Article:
"Many inspirations comes from the Nordic, Celtic and Slavic mythologies, legends."
We're talking to Stan Just, producer for The Witcher 3, who's in charge of supervising the character artist team and the cinematic designers for CD Projekt's third entry into the world of Geralt.
We've found ourselves a spot in the studio's business booth, attached onto the back of Bandai Namco's, at Gamescom. Artwork of a larger than life Geralt is pasted to the wall behind us, cold eyes staring out, body braced for combat. Across the way and partly-hidden between the hordes of people tramping in and out of the team's presentation room, is a life-sized mannequin of the monster hunter from his younger days. Between, a large glass presentation stand sits as an island in the middle of the booth. Inside a Collector's Edition has been cracked open, its guts lavishly spread out over the stand's interiors.
It's a good place to talk the game's art.
"Many of our designs are based from the novels, bits and pieces of data on how the monsters should look," says Just, as we ask him about the creative process in designing the game's monsters, and query how they can make their world distinct from the multitude of other fantasy titles out there.
"We gather some great creativity from our quest designers. When they're creating quests and thinking about the monster that'll fulfil the function of that quest and the story that's told within that part of the game, we fit the design of the monster to it."
We take a glance over our shoulder at the monster hunter himself. It may be the new-gen horsepower, or the time skip forward, but Geralt looks somewhat haggard, his facial scars more vivid, and covered as he is in multi-layered armour, he almost seems - for want of a better word - vulnerable.
"The armour has been iterated on a lot," Just explains as he works his way down the artwork, explaining each element as he goes (interesting side-note: the team may allow you to alter Geralt's hairstyle and beard in the final game). "It took us months."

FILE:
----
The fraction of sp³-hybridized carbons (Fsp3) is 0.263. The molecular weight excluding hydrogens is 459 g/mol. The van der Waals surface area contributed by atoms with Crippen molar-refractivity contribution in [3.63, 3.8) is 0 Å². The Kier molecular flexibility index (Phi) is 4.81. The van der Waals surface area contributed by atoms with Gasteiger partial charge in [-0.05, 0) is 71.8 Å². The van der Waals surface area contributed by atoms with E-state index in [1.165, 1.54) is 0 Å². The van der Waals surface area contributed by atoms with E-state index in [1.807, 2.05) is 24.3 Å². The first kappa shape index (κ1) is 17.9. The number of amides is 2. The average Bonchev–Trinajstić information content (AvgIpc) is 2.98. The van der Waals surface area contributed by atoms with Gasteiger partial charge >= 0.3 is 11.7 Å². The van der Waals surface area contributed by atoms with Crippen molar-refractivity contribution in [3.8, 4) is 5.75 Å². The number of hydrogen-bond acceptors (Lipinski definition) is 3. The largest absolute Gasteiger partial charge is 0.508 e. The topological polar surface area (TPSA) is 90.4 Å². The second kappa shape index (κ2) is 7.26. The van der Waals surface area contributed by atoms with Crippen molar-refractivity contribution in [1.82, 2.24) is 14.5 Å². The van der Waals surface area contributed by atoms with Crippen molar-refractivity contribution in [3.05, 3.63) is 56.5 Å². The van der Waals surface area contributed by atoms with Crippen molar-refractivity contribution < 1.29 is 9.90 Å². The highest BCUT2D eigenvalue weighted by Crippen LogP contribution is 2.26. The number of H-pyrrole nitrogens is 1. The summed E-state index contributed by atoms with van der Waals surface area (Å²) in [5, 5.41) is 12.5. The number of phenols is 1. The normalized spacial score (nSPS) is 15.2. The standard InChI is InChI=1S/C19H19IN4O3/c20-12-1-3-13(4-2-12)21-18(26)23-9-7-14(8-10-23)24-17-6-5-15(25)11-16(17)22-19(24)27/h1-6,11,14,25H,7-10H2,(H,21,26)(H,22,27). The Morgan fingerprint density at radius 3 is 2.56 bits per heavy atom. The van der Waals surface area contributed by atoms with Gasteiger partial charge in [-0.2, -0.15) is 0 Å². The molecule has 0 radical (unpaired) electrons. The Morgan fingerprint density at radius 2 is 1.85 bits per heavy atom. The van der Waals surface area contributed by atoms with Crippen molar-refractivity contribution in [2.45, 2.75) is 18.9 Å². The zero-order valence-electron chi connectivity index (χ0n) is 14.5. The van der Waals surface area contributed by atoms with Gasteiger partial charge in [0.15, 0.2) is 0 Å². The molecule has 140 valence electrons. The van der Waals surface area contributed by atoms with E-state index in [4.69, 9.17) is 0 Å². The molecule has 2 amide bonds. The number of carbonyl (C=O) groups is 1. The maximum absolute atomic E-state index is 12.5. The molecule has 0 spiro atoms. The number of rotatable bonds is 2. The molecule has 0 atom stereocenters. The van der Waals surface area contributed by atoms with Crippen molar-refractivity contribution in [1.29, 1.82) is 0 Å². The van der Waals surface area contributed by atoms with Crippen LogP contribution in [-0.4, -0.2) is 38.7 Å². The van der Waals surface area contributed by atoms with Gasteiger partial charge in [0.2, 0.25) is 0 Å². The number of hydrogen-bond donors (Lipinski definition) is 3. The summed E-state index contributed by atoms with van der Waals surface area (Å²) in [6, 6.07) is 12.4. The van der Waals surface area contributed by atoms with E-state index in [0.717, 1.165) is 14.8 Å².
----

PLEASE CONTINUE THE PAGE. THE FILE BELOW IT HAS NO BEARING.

"We wanted to show not only the values a Witcher should communicate - killing monsters, building your defence before tackling them," he continues, "so we put a lot of effort into the little details so you could see how he could put [the armour] on... our concept artists are often visiting museums and see what problems with the clothing has been resolved in those periods. That's important to us, to make this game very realistic."
We half-joke that we never really believed anyone could yank a sword from its sheath so cleanly if it was attached to your back. Apparently, CD Projekt tried it out to see if it'd work.
"We do have a lot of replicas, but what we even added to the game recently are additional animations, like waving your hand in order to correct the scabbards, so you can correct the angle on which you draw the sword."
And apparently Geralt's getup will be customisable during the game. Just because he's wearing armour in the marketing artwork doesn't mean he'll be clad like that throughout the quest.
"You get to choose whether you want to go more light and be more agile, quicker," Just explains, "or go more heavily armoured, be more robust against harder enemies - but you'll be slower."
We walk over to the Collector's Edition stand, the sizeable box within dominated by a large statue of Geralt battling the griffin, the creature clash that was the centrepiece for the team's most recent demos. We ask whether it was an easy process, from concept to execution, to build something like this. The response suggests the devil was in the fine tuning.
"There were so many remarks about the colour of the feathers, for example, or we added the blood on the sword, which was not present previously," Just points out, explaining the back and forth between the studio and the sculptors. "Each of these details were done by our concept artists, who designed the armour as well."
Each staff member on the team will receive a Collector's Edition upon completion of the game. For Just though, his copy will remain wrapped - "a trophy", he calls it, to his time working on the project. But he'll still play the game on one of the digital copies the team has. We wonder if after such a long development process if he can disconnect himself from the work that went into it and just enjoy the game for what it is. The answer's no and yes.
"What's fun is that since the living world is being developed by many different teams across our studio," he replies. "I will be amazed, I will be surprised with all the content the guys have created throughout the years of developing the game.
"I did the creatures of the game, but what [the rest of the team] created with it... how did they combine it? The stories in this game.. there are random encounters, aside from quests and side-quests. It's hard to say what is out there."
You can watch our full interview with Just below.
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